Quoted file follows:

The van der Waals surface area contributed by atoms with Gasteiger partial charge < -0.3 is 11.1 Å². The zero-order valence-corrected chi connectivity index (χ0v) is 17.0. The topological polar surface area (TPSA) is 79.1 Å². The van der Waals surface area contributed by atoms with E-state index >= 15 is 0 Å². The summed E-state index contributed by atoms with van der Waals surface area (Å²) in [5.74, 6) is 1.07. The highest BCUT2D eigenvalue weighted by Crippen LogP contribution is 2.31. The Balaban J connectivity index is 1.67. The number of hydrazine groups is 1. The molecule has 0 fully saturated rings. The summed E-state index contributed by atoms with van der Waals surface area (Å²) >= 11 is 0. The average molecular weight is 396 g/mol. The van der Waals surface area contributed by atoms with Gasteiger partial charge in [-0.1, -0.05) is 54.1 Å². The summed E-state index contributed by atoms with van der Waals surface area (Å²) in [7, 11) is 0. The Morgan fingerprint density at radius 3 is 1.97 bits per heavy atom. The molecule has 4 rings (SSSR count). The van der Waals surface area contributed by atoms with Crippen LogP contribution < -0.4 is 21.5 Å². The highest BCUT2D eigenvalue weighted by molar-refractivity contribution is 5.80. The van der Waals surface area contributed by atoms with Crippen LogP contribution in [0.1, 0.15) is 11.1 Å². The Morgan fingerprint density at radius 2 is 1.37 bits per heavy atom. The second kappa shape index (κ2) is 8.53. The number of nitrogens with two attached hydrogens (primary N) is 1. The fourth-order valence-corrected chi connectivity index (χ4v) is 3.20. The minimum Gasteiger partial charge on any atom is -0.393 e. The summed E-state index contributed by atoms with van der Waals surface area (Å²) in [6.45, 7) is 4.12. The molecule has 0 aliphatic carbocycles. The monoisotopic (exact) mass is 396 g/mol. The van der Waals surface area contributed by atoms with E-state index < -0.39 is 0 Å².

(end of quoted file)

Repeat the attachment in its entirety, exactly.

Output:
The van der Waals surface area contributed by atoms with Gasteiger partial charge < -0.3 is 11.1 Å². The zero-order valence-corrected chi connectivity index (χ0v) is 17.0. The topological polar surface area (TPSA) is 79.1 Å². The van der Waals surface area contributed by atoms with E-state index >= 15 is 0 Å². The summed E-state index contributed by atoms with van der Waals surface area (Å²) in [5.74, 6) is 1.07. The highest BCUT2D eigenvalue weighted by Crippen LogP contribution is 2.31. The Balaban J connectivity index is 1.67. The number of hydrazine groups is 1. The molecule has 0 fully saturated rings. The summed E-state index contributed by atoms with van der Waals surface area (Å²) >= 11 is 0. The average molecular weight is 396 g/mol. The van der Waals surface area contributed by atoms with Gasteiger partial charge in [-0.1, -0.05) is 54.1 Å². The summed E-state index contributed by atoms with van der Waals surface area (Å²) in [7, 11) is 0. The Morgan fingerprint density at radius 3 is 1.97 bits per heavy atom. The molecule has 4 rings (SSSR count). The van der Waals surface area contributed by atoms with Crippen LogP contribution < -0.4 is 21.5 Å². The highest BCUT2D eigenvalue weighted by molar-refractivity contribution is 5.80. The van der Waals surface area contributed by atoms with Crippen LogP contribution in [0.1, 0.15) is 11.1 Å². The Morgan fingerprint density at radius 2 is 1.37 bits per heavy atom. The second kappa shape index (κ2) is 8.53. The number of nitrogens with two attached hydrogens (primary N) is 1. The fourth-order valence-corrected chi connectivity index (χ4v) is 3.20. The minimum Gasteiger partial charge on any atom is -0.393 e. The summed E-state index contributed by atoms with van der Waals surface area (Å²) in [6.45, 7) is 4.12. The molecule has 0 aliphatic carbocycles. The monoisotopic (exact) mass is 396 g/mol. The van der Waals surface area contributed by atoms with E-state index < -0.39 is 0 Å².